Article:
Summary: A study identifies potential new drugs that can help treat depression and anxiety disorders without the many adverse effects of other drugs currently being evaluated.
Source: Medical University of Vienna
Currently, various classes of drugs are available for the treatment of mental illnesses, such as depression and anxiety disorders. However, while these drugs confer benefits, they are also associated with unwanted side effects.
Therefore, medical researchers are continuously striving to improve the pharmacological properties of therapeutic agents in order to optimize the benefit/side effect ratio. The research group led by Harald Sitte at the Center for Physiology and Pharmacology at MedUni Vienna conducted a study to identify new drugs that could potentially be used for the treatment of neuropsychiatric disorders.
Importantly, the lead compounds showed a reduced risk of drug abuse and other adverse effects compared to other agents currently under evaluation.
The research results were recently published in the journal Molecular psychiatry.
In their preclinical experiments, the research team, led by Harald Sitte from the Institute of Pharmacology of the Center for Physiology and Pharmacology of MedUni Vienna, identified the potential of certain substances from the family of synthetic cathinone compounds for the treatment mental illnesses.
Cathinones are derived from cathine, which is found in the khat plant, and are known for their ability to release monoamines such as norepinephrine, dopamine, and serotonin.
“These substances first showed serotonin-related effects in our cellular models, then also in our mouse model”, explains Harald Sitte, referring to this messenger substance considered a key factor in the drug treatment of depression and anxiety disorders such as social phobias or post-traumatic stress disorder.
The cathinone compounds used in the study caught the attention of scientists due to their preference for releasing serotonin without significantly increasing the level of dopamine in the brain’s “reward center.”
“As a result, the new drugs we are researching are less likely to be abused and are also associated with fewer adverse effects overall,” Harald Sitte points out.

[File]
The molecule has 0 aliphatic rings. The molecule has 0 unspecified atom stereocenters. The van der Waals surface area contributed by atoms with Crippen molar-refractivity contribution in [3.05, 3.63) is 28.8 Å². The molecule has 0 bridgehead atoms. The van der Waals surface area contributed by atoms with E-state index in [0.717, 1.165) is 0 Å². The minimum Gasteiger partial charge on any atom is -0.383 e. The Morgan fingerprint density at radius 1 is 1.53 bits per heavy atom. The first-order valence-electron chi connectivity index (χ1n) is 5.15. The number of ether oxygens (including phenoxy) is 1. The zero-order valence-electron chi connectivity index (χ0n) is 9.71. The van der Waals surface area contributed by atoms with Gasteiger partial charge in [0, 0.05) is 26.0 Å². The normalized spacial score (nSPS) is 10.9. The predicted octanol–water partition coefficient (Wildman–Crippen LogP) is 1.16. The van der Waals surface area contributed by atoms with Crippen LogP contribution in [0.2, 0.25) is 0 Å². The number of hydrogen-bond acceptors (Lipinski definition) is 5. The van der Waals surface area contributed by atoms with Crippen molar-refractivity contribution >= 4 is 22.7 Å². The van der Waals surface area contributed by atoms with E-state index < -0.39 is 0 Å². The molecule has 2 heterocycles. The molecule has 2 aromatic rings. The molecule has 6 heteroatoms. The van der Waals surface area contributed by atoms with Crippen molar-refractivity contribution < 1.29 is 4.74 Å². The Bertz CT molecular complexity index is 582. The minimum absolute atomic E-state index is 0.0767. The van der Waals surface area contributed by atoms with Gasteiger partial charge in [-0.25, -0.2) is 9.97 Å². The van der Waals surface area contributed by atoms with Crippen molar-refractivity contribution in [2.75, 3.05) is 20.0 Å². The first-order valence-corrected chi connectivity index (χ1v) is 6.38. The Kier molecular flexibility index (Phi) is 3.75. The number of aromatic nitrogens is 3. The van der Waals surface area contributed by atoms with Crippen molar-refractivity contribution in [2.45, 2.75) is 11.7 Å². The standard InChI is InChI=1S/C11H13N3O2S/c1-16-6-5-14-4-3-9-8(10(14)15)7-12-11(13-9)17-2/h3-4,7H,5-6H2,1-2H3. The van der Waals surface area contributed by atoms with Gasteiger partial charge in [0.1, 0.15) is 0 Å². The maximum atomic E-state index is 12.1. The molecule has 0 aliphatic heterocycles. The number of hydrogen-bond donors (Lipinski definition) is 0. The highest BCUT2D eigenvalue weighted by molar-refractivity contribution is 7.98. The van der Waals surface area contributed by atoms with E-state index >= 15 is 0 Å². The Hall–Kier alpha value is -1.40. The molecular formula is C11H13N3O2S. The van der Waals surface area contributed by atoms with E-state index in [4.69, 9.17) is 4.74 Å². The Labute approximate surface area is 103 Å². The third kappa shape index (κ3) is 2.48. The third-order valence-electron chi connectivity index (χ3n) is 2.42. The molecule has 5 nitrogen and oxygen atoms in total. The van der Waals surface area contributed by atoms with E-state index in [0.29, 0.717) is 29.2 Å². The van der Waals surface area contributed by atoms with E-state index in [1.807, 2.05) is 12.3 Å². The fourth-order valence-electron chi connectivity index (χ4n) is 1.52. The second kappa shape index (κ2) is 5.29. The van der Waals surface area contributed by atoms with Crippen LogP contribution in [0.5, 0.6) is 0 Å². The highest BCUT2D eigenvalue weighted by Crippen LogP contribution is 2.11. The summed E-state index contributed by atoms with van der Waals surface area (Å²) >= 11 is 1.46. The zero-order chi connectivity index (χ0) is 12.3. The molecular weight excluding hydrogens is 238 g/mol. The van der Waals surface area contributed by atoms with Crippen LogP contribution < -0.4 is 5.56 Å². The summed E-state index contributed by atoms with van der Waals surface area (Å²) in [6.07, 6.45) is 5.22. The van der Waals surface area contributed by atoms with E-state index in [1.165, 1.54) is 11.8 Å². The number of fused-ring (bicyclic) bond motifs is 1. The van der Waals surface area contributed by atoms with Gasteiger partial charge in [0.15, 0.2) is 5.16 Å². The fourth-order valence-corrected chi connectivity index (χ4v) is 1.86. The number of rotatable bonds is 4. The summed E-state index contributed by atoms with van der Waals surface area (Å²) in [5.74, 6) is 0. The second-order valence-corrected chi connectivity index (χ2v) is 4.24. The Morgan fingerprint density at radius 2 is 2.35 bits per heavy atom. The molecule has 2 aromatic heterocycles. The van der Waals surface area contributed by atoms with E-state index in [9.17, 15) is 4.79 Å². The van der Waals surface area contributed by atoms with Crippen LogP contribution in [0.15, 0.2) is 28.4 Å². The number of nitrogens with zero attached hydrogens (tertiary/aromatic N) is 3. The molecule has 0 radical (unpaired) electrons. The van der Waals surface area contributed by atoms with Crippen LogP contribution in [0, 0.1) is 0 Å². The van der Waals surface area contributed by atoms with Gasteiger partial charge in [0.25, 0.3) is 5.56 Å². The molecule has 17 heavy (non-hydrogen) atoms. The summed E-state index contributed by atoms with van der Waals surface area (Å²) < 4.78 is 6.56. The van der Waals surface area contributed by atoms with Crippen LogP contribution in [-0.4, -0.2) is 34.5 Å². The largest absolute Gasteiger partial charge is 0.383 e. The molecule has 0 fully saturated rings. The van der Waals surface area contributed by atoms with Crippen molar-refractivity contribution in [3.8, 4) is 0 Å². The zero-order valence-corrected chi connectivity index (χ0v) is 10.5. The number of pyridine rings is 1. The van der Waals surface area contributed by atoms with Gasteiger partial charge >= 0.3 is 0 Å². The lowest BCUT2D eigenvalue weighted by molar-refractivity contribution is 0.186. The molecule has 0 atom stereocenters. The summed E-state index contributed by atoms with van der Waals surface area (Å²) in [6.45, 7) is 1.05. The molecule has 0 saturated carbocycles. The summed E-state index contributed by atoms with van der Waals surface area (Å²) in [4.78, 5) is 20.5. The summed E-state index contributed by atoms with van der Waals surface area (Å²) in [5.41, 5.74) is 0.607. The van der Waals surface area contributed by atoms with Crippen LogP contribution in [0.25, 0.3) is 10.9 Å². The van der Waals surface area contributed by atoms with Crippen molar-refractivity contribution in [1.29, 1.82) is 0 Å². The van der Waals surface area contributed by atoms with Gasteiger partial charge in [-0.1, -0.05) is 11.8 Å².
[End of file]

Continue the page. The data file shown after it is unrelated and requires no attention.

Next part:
Serotonin release with less risk
Mental illnesses such as depression and anxiety disorders can be alleviated by increasing extracellular serotonin levels in the brain. This is usually achieved by substances classified as antidepressants.
The mode of action of these selective serotonin reuptake inhibitors (SSRIs) is based on blocking the reuptake of serotonin from the synaptic cleft (interneuronal space), which increases the amount of serotonin in the interneural space. extracellular.
Note that “classic” antidepressants inhibit and “block” the serotonin transporter.
In contrast, recent evidence from preclinical and clinical studies has identified the potential of drugs that cause the release of serotonin via the serotonin transporter, i.e. substances that reverse the natural transport direction of the serotonin transporter. serotonin.
However, serotonin-releasing agents currently in clinical trials carry the risk of abuse and harmful side effects. – such as MDMA, also known as “ecstasy”, which is considered a “party drug” in non-clinical settings.
“Our research has identified the first representatives of a new class of serotonin-releasing drugs that do not produce various adverse effects,” says study leader Harald Sitte, summarizing the results of the study, which was conducted by first authors Felix Mayer (Florida Atlantic University) and Marco Niello (Center for Physiology and Pharmacology at MedUni Vienna) in collaboration with Vienna University of Technology, Florida Atlantic University, University of Beijing and the National Institute of Addiction in Baltimore.
About this psychopharmacology research news
Original research: Free access.
“Serotonin releasing agents with reduced off-target effects” by Harald Sitte et al. Molecular psychiatry
Serotonin releasing agents with reduced off-target effects
Increasing extracellular levels of serotonin (5-HT) in the brain improves symptoms of depression and anxiety-related disorders, for example, social phobias and post-traumatic stress disorder.
Recent evidence from preclinical and clinical studies has established the therapeutic potential of drugs that induce 5-HT release via the 5-HT transporter. Nevertheless, 5-HT releasing compounds currently under clinical investigation carry a risk of abuse and deleterious side effects.
Here we demonstrate that SEnantiomers of certain ring-substituted cathinones show a preference for 5-HT release ex vivo and in vivo, and exert 5-HT-associated effects in preclinical behavioral models.
Importantly, lead cathinone compounds (1) do not induce substantial dopamine release and (2) display reduced off-target activity at vesicular monoamine transporters and 5-HT2B-receptors, indicative of low abuse potential and low potential for adverse effects.
Taken together, our results identify these agents as lead compounds that may prove useful for the treatment of disorders where elevation of 5-HT has been shown to be beneficial.